# How do you find the equation of the line tangent to #f(x)=2x^2# at x=-1?

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To find the equation of the line tangent to f(x)=2x^2 at x=-1, we need to find the slope of the tangent line and the point of tangency.

First, we find the derivative of f(x) with respect to x, which gives us f'(x)=4x.

Next, we substitute x=-1 into f'(x) to find the slope of the tangent line at x=-1. So, f'(-1)=4(-1)=-4.

Now, we have the slope of the tangent line, which is -4.

To find the point of tangency, we substitute x=-1 into f(x). So, f(-1)=2(-1)^2=2.

Therefore, the point of tangency is (-1, 2).

Finally, we can use the point-slope form of a linear equation, y-y1=m(x-x1), where m is the slope and (x1, y1) is a point on the line.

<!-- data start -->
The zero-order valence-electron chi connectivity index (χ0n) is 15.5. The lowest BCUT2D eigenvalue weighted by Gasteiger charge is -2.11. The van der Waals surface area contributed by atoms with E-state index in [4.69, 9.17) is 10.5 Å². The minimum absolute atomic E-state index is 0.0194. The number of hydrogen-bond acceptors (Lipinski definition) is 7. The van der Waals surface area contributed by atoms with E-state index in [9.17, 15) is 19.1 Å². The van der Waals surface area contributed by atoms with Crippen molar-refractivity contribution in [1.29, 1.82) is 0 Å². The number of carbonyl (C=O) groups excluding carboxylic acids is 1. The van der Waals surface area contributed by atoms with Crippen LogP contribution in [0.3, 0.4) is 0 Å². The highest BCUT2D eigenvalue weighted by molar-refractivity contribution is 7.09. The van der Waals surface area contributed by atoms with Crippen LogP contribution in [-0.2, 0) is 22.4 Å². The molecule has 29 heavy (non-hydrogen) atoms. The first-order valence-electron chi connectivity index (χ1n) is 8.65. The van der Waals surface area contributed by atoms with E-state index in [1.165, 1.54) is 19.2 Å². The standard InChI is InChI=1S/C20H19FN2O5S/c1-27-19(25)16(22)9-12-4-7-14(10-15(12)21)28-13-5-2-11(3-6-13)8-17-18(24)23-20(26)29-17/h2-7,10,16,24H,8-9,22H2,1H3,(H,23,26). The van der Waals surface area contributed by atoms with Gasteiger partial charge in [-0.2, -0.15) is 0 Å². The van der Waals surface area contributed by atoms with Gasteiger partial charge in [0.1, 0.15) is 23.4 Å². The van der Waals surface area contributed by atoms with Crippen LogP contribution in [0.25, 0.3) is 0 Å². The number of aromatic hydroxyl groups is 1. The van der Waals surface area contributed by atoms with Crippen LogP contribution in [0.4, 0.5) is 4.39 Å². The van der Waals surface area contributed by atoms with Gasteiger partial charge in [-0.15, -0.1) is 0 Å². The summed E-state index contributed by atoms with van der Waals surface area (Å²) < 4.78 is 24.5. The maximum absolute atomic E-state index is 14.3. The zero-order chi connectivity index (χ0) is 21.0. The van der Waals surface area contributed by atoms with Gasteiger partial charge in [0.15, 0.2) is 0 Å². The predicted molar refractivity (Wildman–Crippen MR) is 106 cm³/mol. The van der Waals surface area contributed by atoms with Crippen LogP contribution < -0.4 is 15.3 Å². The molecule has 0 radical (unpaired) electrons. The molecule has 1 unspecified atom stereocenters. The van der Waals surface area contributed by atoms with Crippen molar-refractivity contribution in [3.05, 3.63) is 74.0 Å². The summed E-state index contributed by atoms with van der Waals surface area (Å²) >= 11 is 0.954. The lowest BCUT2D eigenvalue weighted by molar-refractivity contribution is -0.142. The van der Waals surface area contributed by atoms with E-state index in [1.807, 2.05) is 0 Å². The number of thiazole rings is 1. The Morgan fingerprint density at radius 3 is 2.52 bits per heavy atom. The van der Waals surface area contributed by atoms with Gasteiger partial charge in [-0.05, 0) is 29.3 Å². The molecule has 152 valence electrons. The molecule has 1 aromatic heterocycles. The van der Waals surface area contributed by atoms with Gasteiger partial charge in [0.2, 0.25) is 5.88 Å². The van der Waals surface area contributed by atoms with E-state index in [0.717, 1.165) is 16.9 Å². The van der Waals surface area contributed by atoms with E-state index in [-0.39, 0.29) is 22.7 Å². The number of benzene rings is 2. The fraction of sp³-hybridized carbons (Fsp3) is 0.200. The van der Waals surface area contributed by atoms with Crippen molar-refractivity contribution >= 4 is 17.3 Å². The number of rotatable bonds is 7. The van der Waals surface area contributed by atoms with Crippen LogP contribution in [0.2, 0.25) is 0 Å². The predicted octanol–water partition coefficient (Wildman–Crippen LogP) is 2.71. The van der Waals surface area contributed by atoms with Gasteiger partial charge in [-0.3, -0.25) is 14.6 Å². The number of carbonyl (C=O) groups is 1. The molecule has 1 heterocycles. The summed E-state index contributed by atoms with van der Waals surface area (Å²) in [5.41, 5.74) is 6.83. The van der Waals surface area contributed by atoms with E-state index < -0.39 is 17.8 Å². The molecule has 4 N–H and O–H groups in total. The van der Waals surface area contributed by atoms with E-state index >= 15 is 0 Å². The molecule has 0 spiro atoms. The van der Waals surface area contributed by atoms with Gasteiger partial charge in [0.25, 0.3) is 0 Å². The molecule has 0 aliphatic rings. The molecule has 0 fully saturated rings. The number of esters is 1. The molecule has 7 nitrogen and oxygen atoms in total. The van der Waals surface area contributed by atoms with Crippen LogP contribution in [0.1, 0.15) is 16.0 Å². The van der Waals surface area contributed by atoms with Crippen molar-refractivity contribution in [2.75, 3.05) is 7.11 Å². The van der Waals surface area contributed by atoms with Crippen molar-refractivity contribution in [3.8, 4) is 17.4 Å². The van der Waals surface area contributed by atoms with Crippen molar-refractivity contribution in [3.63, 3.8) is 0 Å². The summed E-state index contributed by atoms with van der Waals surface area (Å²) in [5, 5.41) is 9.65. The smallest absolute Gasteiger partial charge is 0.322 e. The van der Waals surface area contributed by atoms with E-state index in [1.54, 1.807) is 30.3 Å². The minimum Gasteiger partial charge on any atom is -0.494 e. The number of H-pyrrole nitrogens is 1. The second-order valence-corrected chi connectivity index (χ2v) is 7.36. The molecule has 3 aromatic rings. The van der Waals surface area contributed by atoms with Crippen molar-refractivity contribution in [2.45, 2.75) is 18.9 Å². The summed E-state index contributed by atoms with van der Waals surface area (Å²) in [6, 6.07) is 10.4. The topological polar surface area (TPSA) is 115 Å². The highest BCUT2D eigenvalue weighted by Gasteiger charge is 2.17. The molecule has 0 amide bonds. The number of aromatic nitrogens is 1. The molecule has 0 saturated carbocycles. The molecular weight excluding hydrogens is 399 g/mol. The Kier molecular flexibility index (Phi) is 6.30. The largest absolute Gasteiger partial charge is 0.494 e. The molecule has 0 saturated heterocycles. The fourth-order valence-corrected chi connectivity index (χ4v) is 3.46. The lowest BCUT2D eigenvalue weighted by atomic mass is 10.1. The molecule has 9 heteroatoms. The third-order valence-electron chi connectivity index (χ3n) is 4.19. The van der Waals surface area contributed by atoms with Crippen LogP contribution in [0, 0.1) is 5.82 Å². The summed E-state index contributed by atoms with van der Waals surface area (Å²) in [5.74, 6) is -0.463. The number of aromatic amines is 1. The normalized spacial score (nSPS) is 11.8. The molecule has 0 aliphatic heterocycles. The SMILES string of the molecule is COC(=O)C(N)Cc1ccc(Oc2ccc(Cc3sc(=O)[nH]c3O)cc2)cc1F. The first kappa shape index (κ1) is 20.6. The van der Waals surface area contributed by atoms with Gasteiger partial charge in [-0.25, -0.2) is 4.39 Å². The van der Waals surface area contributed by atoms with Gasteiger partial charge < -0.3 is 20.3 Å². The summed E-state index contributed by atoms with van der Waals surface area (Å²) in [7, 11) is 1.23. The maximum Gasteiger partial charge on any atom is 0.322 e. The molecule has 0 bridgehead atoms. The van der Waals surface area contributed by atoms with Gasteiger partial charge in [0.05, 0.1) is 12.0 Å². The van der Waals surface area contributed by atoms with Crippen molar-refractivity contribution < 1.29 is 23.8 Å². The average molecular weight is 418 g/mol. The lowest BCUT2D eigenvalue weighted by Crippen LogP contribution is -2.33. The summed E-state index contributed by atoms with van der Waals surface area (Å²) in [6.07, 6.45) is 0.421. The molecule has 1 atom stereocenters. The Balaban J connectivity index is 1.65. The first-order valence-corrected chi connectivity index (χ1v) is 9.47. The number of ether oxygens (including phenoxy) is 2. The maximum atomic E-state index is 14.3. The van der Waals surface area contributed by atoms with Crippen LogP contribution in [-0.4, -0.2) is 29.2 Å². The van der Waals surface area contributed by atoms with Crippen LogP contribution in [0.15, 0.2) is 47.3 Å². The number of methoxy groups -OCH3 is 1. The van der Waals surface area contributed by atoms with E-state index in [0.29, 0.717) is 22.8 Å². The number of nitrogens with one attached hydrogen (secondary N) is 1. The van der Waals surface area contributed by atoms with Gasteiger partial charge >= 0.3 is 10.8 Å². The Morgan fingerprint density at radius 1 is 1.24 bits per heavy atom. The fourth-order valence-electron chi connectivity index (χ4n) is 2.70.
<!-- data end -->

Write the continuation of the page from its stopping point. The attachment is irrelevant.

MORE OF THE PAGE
Substituting the values, we have y-2=-4(x-(-1)).

Simplifying the equation, we get y-2=-4(x+1).

Expanding further, we have y-2=-4x-4.

Rearranging the equation, we get y=-4x-2.

Thus, the equation of the line tangent to f(x)=2x^2 at x=-1 is y=-4x-2.

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When evaluating a one-sided limit, you need to be careful when a quantity is approaching zero since its sign is different depending on which way it is approaching zero from. Let us look at some examples.

When evaluating a one-sided limit, you need to be careful when a quantity is approaching zero since its sign is different depending on which way it is approaching zero from. Let us look at some examples.

When evaluating a one-sided limit, you need to be careful when a quantity is approaching zero since its sign is different depending on which way it is approaching zero from. Let us look at some examples.

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